Jacopo Berengario da Carpi (also known as Jacobus Berengarius Carpensis, Jacopo Barigazzi, Giacomo Berengario da Carpi or simply Carpus; c. 1460 – c. 1530) was an Italian physician. His book "''Isagoge breves''" published in 1522 made him the most important
anatomist Anatomy () is the branch of biology concerned with the study of the structure of organisms and their parts. Anatomy is a branch of natural science that deals with the structural organization of living things. It is an old science, having its ...
Andreas Vesalius Andreas Vesalius (Latinized from Andries van Wezel) () was a 16th-century anatomist, physician, and author of one of the most influential books on human anatomy, ''De Humani Corporis Fabrica Libri Septem'' (''On the fabric of the human body'' '' ...

Early years

Jacopo Berengario da Carpi was the son of a
surgeon In modern medicine, a surgeon is a medical professional who performs surgery. Although there are different traditions in different times and places, a modern surgeon usually is also a licensed physician or received the same medical training ...
. As a youth he assisted his father in surgical work, and his surgical skills became the basis of his later work as a
physician A physician (American English), medical practitioner ( Commonwealth English), medical doctor, or simply doctor, is a health professional who practices medicine, which is concerned with promoting, maintaining or restoring health through t ...
. In his late teens, through the association of his family with Lionello Pio, Berengario came under the tutelage of the great humanist printer, Aldo Manuzio who came to Carpi to tutor
Alberto III Pio, Prince of Carpi Alberto III Pio, Prince of Carpi (23 July 1475 – 1531), was an Italian Renaissance prince. He cultivated interest in humanism and was an intimate of the Medici popes. Born at Carpi in 1475, only two years before the death of his father, he h ...
and apparently included Berengario in his instruction. In the 1480s, Berengario attended university in
Bologna Bologna (, , ; egl, label= Emilian, Bulåggna ; lat, Bononia) is the capital and largest city of the Emilia-Romagna region in Northern Italy. It is the seventh most populous city in Italy with about 400,000 inhabitants and 150 different nat ...
receiving his degree in medicine in 1489.

Fame through mercury cure for syphilis

After obtaining his degree, Berengario returned to his father and assisted him with his surgery practice for a short time, but the influx of the " French disease" in 1494 provided Berengario with a chance to advance his career as a physician. Traveling to
Rome , established_title = Founded , established_date = 753 BC , founder = King Romulus ( legendary) , image_map = Map of comune of Rome (metropolitan city of Capital Rome, region Lazio, Italy).svg , map_caption ...
, he treated several patients who suffered from the ailment. Judging by an admittedly one-sided account, his work in Rome was a mix of financial success and medical failure. As quoted in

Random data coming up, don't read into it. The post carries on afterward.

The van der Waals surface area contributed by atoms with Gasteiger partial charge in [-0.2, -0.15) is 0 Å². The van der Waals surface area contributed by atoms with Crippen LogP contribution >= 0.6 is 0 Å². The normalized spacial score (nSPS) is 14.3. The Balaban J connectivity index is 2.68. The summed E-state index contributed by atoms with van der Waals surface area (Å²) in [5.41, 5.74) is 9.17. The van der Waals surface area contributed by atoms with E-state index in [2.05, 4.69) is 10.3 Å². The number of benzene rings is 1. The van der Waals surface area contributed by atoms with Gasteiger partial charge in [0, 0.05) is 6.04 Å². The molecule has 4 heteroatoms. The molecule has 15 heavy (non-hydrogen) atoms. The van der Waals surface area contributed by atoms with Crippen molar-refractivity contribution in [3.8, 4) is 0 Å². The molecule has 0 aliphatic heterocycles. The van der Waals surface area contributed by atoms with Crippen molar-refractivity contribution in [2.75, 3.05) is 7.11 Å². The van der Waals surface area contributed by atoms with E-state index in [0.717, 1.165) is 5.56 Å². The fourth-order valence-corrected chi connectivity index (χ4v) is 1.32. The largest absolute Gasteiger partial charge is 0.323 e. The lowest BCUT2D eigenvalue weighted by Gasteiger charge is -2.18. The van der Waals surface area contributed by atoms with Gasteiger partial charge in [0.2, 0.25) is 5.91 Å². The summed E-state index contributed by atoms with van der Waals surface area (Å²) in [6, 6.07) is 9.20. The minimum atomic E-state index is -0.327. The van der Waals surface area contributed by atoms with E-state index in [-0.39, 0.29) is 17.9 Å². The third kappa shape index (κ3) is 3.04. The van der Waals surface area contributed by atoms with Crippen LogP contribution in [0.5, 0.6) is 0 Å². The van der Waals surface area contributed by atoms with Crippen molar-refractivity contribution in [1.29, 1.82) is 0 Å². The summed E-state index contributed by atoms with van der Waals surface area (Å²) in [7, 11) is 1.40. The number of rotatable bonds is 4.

Lind Lind is a surname of both Swedish and Estonian origin. In Swedish, it is the word for the linden tree. In Estonian, it is the word for bird. Geographical distribution As of 2014, 36.1% of all known bearers of the surname ''Lind'' were resid ...
's introduction to the ''
Isagoge The ''Isagoge'' ( el, Εἰσαγωγή, ''Eisagōgḗ''; ) or "Introduction" to Aristotle's "Categories", written by Porphyry in Greek and translated into Latin by Boethius, was the standard textbook on logic for at least a millennium after his ...
'', Benvenuto Cellini provided a scathing account of Berengario's practice of treating
syphilis Syphilis () is a sexually transmitted infection caused by the bacterium ''Treponema pallidum'' subspecies ''pallidum''. The signs and symptoms of syphilis vary depending in which of the four stages it presents (primary, secondary, latent, and ...
with doses of mercury while charging "hundreds of crowns" paid in advance. Berengario apparently developed enough of a reputation that the
Pope The pope ( la, papa, from el, πάππας, translit=pappas, 'father'), also known as supreme pontiff ( or ), Roman pontiff () or sovereign pontiff, is the bishop of Rome (or historically the patriarch of Rome), head of the worldwide Cathol ...
invited him into his service, but he turned down the offer and left Rome shortly thereafter.

Anatomy in Bologna

Shortly after his work in Rome, he was appointed Maestro nello Studio at Bologna, a university whose faculty were only rarely foreign and then only when they were scholars of considerable reputations. Berengario’s reputation and personal connections with powerful patrons were indeed quite strong. In 1504, the Pope granted him Bolognese citizenship, and he was asked to treat distinguished patients on several occasions including Alessandro Soderini (relative of a
Cardinal Cardinal or The Cardinal may refer to: Animals * Cardinal (bird) or Cardinalidae, a family of North and South American birds **'' Cardinalis'', genus of cardinal in the family Cardinalidae **'' Cardinalis cardinalis'', or northern cardinal, ...
and part of the Medici family) in 1513 and
Lorenzo de' Medici, Duke of Urbino Lorenzo di Piero de' Medici (; 12 September 1492 – 4 May 1519) was the ruler of Florence from 1516 until his death in 1519. He was also Duke of Urbino during the same period. His daughter Catherine de' Medici became Queen Consort of Franc ...